The following letter was published in The Courier on Saturday 7 April:
Sir, - pheasants are competent vectors of some (not all) Borrelia sp - (the group of bacteria that causes the various types of Lyme disease). This means that ticks can pick up some strains of the bacteria from pheasants and pass it to other animals including people.
However, there are many other animals that are vectors of Borrelia species via ticks. Recent research on the continent confirms that small mammals, such as wood mice, are probably the most important. Others include grey squirrels, stoats, weasels, probably other small to medium sized mammals and many bird species. Deer host ticks, but aren’t good vectors of Borrelia.
It is likely that high densities of pheasants (and deer) in an area will alter the mix of Borrelia strains there by mopping some up and transmitting others. Whether pheasants have significant implications for human health is currently unclear.
One thing that is clear, though, is that pheasants are not fundamental to the tick life cycle and Borrelia transmission as suggested by George Murdoch (Disease? It’s all about shooting, April 4th).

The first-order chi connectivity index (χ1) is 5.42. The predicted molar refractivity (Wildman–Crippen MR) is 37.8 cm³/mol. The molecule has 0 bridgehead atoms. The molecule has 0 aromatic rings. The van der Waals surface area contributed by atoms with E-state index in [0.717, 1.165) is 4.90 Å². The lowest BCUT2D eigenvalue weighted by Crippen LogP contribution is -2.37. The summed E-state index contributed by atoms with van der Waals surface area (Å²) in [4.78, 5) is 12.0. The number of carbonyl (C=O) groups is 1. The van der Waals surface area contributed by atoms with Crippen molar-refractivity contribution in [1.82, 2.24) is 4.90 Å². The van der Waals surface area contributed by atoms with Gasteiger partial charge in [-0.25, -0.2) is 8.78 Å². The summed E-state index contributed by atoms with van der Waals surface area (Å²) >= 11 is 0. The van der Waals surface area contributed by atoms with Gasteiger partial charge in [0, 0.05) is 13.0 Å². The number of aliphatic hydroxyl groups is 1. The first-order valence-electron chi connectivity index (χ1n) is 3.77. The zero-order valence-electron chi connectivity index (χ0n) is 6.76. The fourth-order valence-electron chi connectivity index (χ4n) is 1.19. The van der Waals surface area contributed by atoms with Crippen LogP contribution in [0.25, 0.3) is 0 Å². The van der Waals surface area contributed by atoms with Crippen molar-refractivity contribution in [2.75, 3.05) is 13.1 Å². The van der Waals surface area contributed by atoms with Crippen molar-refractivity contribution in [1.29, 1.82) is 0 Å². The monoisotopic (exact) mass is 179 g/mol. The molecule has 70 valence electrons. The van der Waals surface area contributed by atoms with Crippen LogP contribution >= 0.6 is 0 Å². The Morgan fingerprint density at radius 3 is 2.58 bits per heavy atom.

The idea that reducing pheasants will wipe out the disease ignores the role of the other animal hosts and is not supported by research, as suggested.
Head of lowland gamebird research
Game & Wildlife Conservation Trust
How you can support our ongoing pheasant research
We're working hard to answer the following questions:
- How do we release birds that survive better?
- How can we improve return rates?
- How can we improve the release environment for pheasants and other wildlife?
We are the only organisation searching for the answers to these questions but we can't do it without your help.
Please give what you can afford to help our dedicated team of scientists. Your support for this research can help increase the positive impact of game management for years to come.
How your support helps
£50 – to collect five soil samples from a release pen and look for gapeworm eggs and larvae in the laboratory
£175 – to conduct a day’s butterfly count and floral surveys in woodlands where pheasants are released
£480 – to radio tag and track a hen pheasant twice a week throughout the breeding season
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